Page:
How to make Goat Milk Cheese (Chevre)
Goat cheese is the oldest method of cheese making in the world.
Goat cheese production dates back to around the 5th millennium when goat herding was increasing along the plains of the Euphrates river. Goats were a mobile food supply which made pastoralism easier for shepherds and herders. As a result, milk production increased during this time so consequently, cheese-making did as well. By the time the Roman Empire was established, cheese making was already an ancient art.
Goat cheese is made by a process known as acid/heat coagulation. Lemon juice and vinegar break apart the protein structure of the milk once it has reached a certain temperature. The same simple process that was used thousands of years ago is still used today, although now we have modern equipment to assist us.
Why goat’s milk
Around the world, people consume goat milk products more than they do cow. The United States is one of the very few countries where goats milk is not the main source of dairy. The United States is also one of the countries with the poorest overall health.
A three year study published in the British journal of nutrition found that goat milk formula had 14 naturally-occurring oligosaccharides, five of which are similar to those found in human breast milk. Oligosaccharides are important because they were found to significantly enhance the growth of bifidobacteria and lactobacilli.
To put it in simpler terms, goats milk is similar to human breast milk, therefore its easy for the human body to digest. Although goats milk does contain lactose, many people who are lactose intolerant can consume goat milk products without a reaction.
Maybe it’s time we think about making the switch to goats milk.
Cheese in general can easily be made at home and you also don’t need a cow or goat to make it. You do however need a fresh source of milk. Farmers markets and health food stores sometimes will carry goat’s milk, or you could befriend your neighborhood farmer. Goats milk is also a popular ingredient in soap making, so you may be able to contact a soap company’s supplier.
Store purchased pasteurized milk, (cow or goat) can be used, but it won’t contain the live enzymes and cultures that raw milk does.
You will only need a few simple tools to make this cheese.
~Food or laser thermometer (This is necessary so you do not overheat your milk)
~Large stainless steel pot (Do not use aluminum as it can change the composition in food)
~Cheese cloth or nut milk mesh bag Ingredients
~1-2 Quarts Goat milk
~1/3 cup (for every qt) fresh lemon juice (no pulp or seeds
~1-2 tablespoons vinegar (Optional)
~Dried or fresh herbs and wild edibles
~Salt to taste
Step 1. Start by pouring your goat milk into your large pot. If refrigerated, it will take about 15 minutes to bring the milk to the desired temperature. Heat your goats milk carefully, making sure you don’t bring it to a boil. The goal is to have your milk reach temperatures between a 160ﾟand a 180⁰ slowly, checking periodically with your thermometer.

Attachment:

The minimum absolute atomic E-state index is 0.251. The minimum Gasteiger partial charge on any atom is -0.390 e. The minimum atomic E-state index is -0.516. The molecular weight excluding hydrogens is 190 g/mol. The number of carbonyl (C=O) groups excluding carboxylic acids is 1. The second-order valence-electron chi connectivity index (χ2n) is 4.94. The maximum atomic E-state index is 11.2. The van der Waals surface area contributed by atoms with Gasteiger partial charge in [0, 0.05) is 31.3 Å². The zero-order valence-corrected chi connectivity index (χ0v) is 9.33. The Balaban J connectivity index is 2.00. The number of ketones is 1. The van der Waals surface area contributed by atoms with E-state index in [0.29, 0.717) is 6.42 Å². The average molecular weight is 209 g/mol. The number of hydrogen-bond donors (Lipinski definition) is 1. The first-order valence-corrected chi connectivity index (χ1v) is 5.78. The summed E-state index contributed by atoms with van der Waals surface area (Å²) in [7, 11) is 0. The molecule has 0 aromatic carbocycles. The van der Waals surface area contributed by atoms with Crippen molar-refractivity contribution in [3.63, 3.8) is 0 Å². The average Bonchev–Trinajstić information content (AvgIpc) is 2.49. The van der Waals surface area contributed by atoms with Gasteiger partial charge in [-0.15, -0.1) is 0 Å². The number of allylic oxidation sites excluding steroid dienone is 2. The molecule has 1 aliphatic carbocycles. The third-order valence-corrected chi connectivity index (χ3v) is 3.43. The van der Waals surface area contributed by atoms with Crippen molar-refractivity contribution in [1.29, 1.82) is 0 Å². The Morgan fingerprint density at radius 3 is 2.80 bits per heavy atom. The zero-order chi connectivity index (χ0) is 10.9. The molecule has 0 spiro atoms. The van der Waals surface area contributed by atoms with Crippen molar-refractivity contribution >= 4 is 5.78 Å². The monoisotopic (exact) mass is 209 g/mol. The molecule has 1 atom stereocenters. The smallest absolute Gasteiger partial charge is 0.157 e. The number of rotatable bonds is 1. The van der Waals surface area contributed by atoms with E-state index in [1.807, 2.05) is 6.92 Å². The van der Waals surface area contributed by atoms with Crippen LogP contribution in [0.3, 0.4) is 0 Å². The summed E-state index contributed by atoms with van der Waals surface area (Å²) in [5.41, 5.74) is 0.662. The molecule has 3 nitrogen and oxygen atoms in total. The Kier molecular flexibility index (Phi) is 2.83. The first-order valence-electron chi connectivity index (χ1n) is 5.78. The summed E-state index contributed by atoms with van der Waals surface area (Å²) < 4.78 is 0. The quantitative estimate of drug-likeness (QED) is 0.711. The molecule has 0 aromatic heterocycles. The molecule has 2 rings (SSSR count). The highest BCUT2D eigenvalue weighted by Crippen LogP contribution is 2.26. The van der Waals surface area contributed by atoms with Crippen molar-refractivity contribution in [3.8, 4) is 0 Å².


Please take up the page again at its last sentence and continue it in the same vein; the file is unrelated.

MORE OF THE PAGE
Step 2. Once you have reached the temperature required, remove your pan from the heat and add your lemon juice and vinegar. Stir well. You can also add salt at this point if desired.
Allow milk to set for 15 to 20 minutes. Keep in mind that goats milk has a different composition than cow milk and there will not be large curds in the liquid. The particles will be tiny and you will only really see them once you start straining your liquid.
Step 3. After you have allowed it to set, strain slowly using your cheese cloth or mesh bag. If you are using a cheese cloth, squeeze your bundle the best you can and tie around a spoon. Allow it to hang over a pot or the sink so that the whey will drip out. This usually takes anywhere from 30 minutes to an hour depending how large your cheese ball is.
Next transfer your cheese to a mixing bowl. At this point you can add herbs and spices if desired. It will still have a wettish consistency. Thats ok, it will evaporate as it sets. I knead for a moment and then mold my cheese into shapes or logs and place on a cutting board. Feel free at this point to add fresh spices and herbs to make an outer crust. Simple roll cheese in your crust mix gently after shaping.
Now transfer your cheese to the refrigerator and allow to set for a few hours. After that enjoy!
Wild Herb Cheeses
When I make cheese I like to experiment. I do all different kinds of variations mixing cabinet spices, garden herbs and wild edibles.
~Wild garlic, chickweed and pine nuts
~Sun-dried tomatoes, garlic, tarragon and garlic mustard leaves
~Stinging nettle (dried), basil, sunflower seeds
~Dried cherries, dried ground cherries, raisins and almonds, drizzled with raw honey and sprinkled with cinnamon
~Elderflowers, violets, figs, drizzled with honey.
I also enjoy making mini snack cheeses for on the go. These nutritious cheese balls are packed full of protein and goodness. I roll a bite size ball of my favorite flavors and eat on the go or freeze for future use!
Can cows milk be used
Yes of course! Cow’s milk especially can be used in the same exact way and will produce a very similar cheese with a slightly different flavor. Make sure you are buying whole unpasterized milk and you should have no issue.
Depending on the freshness of your original milk, your cheese will stay good for a week or two in the refrigerator.
You can add this creamy cheese to french bread, topping for salads, use as a filling for chicken or steak, etc. The possibilities are endless! Have fun with your cheese experiments and enjoy the glory of an age old method, anyone can do right from home!